Even though I enjoyed my trip, I'm glad that I didn't end up staying in California another day. The launch didn't happen this morning after all. It ended up getting postponed until Saturday morning and some of the people who ended up going to a lot of trouble getting their airline reservations changed, just so they could come back to the viewing site on Friday, still won't be able to see the launch. When the launch was scrubbed yesterday, one of the NASA folks standing next to me said, "This is what NASA is like. It teaches you patience."
I do have the patience, but I also had other things to do. I have a big photo shoot tomorrow and there isn't that much time to get ready. I spent the morning unpacking from the trip to California and the afternoon gathering my gear together for tomorrow. Our house is so small that I can never keep everything in one place. Backdrops and props I don't use very much often get lost in the storage warehouse when I throw other stuff on top of them. As most of you know, I'm pretty forgetful too. When I was in California, two people retrieved my reading glasses for me after I'd inadvertently left them someplace. The rental car agent had to remind me that I'd left my laptop on the counter. When I went to return the rent car on my way out of town, I couldn't find the car keys. I was just about ready to go back to the hotel and ask them if they let me back in the room again to search for the keys when I eventually found them in a jacket pocket. The reason I thought I'd lost the keys was that I always keep car keys in my left front pants pocket. Lord know how they got in the jacket pocket, but I never thought to look there.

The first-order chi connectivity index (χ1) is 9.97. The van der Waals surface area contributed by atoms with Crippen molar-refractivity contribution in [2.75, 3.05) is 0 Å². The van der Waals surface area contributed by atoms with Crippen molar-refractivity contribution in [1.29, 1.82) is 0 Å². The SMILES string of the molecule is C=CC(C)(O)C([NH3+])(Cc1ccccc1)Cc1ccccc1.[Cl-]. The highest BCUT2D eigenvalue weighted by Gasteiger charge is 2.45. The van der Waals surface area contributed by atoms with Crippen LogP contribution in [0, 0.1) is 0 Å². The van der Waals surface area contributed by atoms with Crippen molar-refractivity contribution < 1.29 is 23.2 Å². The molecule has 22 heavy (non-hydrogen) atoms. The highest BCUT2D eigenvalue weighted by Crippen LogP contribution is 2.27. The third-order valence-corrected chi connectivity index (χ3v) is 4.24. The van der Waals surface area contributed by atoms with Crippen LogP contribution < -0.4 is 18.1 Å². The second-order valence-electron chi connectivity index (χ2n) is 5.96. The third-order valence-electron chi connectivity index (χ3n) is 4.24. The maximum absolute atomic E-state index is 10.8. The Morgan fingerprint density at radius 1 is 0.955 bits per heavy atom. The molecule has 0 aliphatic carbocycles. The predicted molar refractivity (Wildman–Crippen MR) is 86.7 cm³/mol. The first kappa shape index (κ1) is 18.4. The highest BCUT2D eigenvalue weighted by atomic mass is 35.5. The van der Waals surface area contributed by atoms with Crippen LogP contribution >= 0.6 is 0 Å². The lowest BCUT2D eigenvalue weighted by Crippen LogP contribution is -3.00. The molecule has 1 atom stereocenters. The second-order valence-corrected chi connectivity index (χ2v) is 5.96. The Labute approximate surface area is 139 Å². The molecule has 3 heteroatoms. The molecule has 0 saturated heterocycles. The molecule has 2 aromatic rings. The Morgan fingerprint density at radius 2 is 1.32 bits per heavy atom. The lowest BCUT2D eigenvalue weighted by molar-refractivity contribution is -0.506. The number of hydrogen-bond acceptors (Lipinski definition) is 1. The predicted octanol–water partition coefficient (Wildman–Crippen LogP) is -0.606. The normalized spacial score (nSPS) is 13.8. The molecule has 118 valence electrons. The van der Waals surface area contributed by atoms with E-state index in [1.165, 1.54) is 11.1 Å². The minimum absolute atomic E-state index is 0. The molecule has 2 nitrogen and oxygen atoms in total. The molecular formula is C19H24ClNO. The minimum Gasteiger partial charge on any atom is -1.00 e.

I spent quite a while today answering the messages that had accumulated during my trip. There was nothing as urgent as the voicemail messages made it seem. In fact, there was nothing urgent at all. I could have easily gone another week without checking my voicemail and the world wouldn't have come to an end. I'm convinced that some people like a crisis. If there isn't a handy crisis available, they will invent one. It isn't just clients that like a crisis either. My bank seemed worried that I hadn't picked up my new checks yet. Jeez, I still have some of the old checks left. Why would I need the new ones now?
Whenever I fly, I'm struck by the fact that much of the country is still completely empty. Everybody is crammed into a few crowded cities surrounded by thousands of miles of nothing. Why do we even need these cities anymore. As soon as Elon Musk gets his network of cheap internet satellites launched and Amazon perfects it's drone delivery service, we could all live in the middle of nowhere without giving up much at all. More and more corporate people are working out of their homes already and GoToMeeting software has almost completely replaced sitting around a conference table. I'd love to live in an isolated area like the countryside around Vandenberg, as long as I had good broadband service and FedEx delivery. A helicopter to take the dogs to the vet would be nice too.
|Malcolm is today's Dalmatian of the Day
||Watch of the Day